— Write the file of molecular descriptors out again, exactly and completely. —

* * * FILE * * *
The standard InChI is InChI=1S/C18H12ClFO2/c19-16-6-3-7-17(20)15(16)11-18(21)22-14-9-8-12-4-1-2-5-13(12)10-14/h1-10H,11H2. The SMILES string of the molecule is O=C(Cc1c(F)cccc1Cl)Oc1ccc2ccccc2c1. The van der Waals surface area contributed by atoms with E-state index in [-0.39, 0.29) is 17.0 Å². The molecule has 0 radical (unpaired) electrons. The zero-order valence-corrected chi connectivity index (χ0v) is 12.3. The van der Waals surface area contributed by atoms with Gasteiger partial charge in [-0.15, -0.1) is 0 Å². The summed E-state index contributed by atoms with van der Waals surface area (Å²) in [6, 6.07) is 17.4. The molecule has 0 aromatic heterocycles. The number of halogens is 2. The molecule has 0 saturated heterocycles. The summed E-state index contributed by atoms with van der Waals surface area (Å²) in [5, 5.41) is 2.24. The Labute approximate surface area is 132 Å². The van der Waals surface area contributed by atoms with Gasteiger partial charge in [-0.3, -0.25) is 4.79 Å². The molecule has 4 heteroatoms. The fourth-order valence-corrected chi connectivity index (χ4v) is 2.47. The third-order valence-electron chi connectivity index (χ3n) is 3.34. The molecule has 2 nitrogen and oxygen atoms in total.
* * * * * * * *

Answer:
The standard InChI is InChI=1S/C18H12ClFO2/c19-16-6-3-7-17(20)15(16)11-18(21)22-14-9-8-12-4-1-2-5-13(12)10-14/h1-10H,11H2. The SMILES string of the molecule is O=C(Cc1c(F)cccc1Cl)Oc1ccc2ccccc2c1. The van der Waals surface area contributed by atoms with E-state index in [-0.39, 0.29) is 17.0 Å². The molecule has 0 radical (unpaired) electrons. The zero-order valence-corrected chi connectivity index (χ0v) is 12.3. The van der Waals surface area contributed by atoms with Gasteiger partial charge in [-0.15, -0.1) is 0 Å². The summed E-state index contributed by atoms with van der Waals surface area (Å²) in [6, 6.07) is 17.4. The molecule has 0 aromatic heterocycles. The number of halogens is 2. The molecule has 0 saturated heterocycles. The summed E-state index contributed by atoms with van der Waals surface area (Å²) in [5, 5.41) is 2.24. The Labute approximate surface area is 132 Å². The van der Waals surface area contributed by atoms with Gasteiger partial charge in [-0.3, -0.25) is 4.79 Å². The molecule has 4 heteroatoms. The fourth-order valence-corrected chi connectivity index (χ4v) is 2.47. The third-order valence-electron chi connectivity index (χ3n) is 3.34. The molecule has 2 nitrogen and oxygen atoms in total.